CES (Customer Effort Score)

One of the recent metrics that has gained popularity is the Customer Effort Score (CES). It is a product of five-year research of a US research and advisory firm, Corporate Executive Board (CEB). Contrary to what previous metrics assumed, this research concluded that customers simply want a satisfactory solution to their problems rather than to get delighted by the company.

There was not a notable increase in the loyalty behaviour when moving from meeting expectations to exceeding expectations. The real difference in loyalty was found when going from below expectations to meeting expectations. So, the best way to improve customer loyalty is to reduce the barriers and effort that the customer has to put in to get their issues resolved.  

As a customer, typical obstacles that cause high effort could be:

  • Getting transferred to multiple departments for information
  • A highly complex IVR system with number of menus
  • Making repeat calls to resolve an issue
  • Switching channels of communication from email to phone and so on
  • Telling the things that a company should already know

These are certain things that have nothing to do with product quality but can be handled with effective support services.

So, in order to overcome these problems, CES came into picture wherein the customer is asked how much effort he had to put forth to handle his request on a scale from 1 (very low effort) to 5 (very high effort).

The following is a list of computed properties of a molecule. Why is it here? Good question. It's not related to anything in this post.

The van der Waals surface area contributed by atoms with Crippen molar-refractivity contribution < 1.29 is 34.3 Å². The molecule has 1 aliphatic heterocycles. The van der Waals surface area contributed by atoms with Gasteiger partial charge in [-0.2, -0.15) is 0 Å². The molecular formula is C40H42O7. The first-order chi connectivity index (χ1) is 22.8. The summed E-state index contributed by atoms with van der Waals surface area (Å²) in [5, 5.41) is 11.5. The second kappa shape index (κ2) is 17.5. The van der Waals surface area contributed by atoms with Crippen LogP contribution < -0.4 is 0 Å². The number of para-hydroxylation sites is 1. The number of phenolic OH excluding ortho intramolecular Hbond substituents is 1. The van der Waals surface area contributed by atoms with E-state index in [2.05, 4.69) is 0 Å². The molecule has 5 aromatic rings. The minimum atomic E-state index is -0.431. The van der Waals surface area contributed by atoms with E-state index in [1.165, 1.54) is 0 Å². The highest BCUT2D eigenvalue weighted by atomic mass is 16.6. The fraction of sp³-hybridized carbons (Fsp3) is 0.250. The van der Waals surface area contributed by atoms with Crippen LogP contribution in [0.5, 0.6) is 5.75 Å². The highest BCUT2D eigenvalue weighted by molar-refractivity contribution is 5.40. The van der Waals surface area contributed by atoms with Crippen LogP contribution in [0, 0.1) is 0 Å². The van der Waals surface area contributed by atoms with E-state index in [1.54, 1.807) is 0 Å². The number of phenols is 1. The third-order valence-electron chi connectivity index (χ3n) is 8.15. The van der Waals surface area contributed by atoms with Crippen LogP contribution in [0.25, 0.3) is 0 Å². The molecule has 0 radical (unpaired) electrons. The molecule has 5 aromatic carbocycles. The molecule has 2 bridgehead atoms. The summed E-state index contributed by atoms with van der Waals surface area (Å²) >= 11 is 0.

However, this version of CES question caused some complications as it offers an inverted scale from 1 (very low effort) to 5 (very high effort) and also there were issues in translating the word “effort” in various languages. Now, the latest version of the question is based on agreement/disagreement rating. It goes like “The company made it easy for me to handle my issue”. The rating ranges from 1 (Strongly Disagree) to 7 (Strongly Agree).

According to the research by CEB, Service organizations create loyal customers primarily by reducing customer effort – i.e. helping them solve their problems quickly and easily – not by delighting them in service interactions.

CES helps in minimizing the effort made by the customer and makes it easy to pinpoint actionable service improvement areas, thus making customers more loyal to the company.

Now that all the metrics have been described, we come back to the same question – Which is the best metric to measure the present performance and predict the future performance of an organization?

According to me, one metric or one question can’t measure loyalty or satisfaction. Neither of them alone can help in addressing the problems that are specific to any business and its environment. Whereas, CES particularly points out how a company performs in handling individual customer issues, NPS elucidates your customer satisfaction on an overall level.

Companies can combine these customer satisfaction measurements and figure out through various experiments, which mix of these metrics is the best and most effective for them. Based on the results of these scores, they can define actionable points to work on and improve customer satisfaction and loyalty.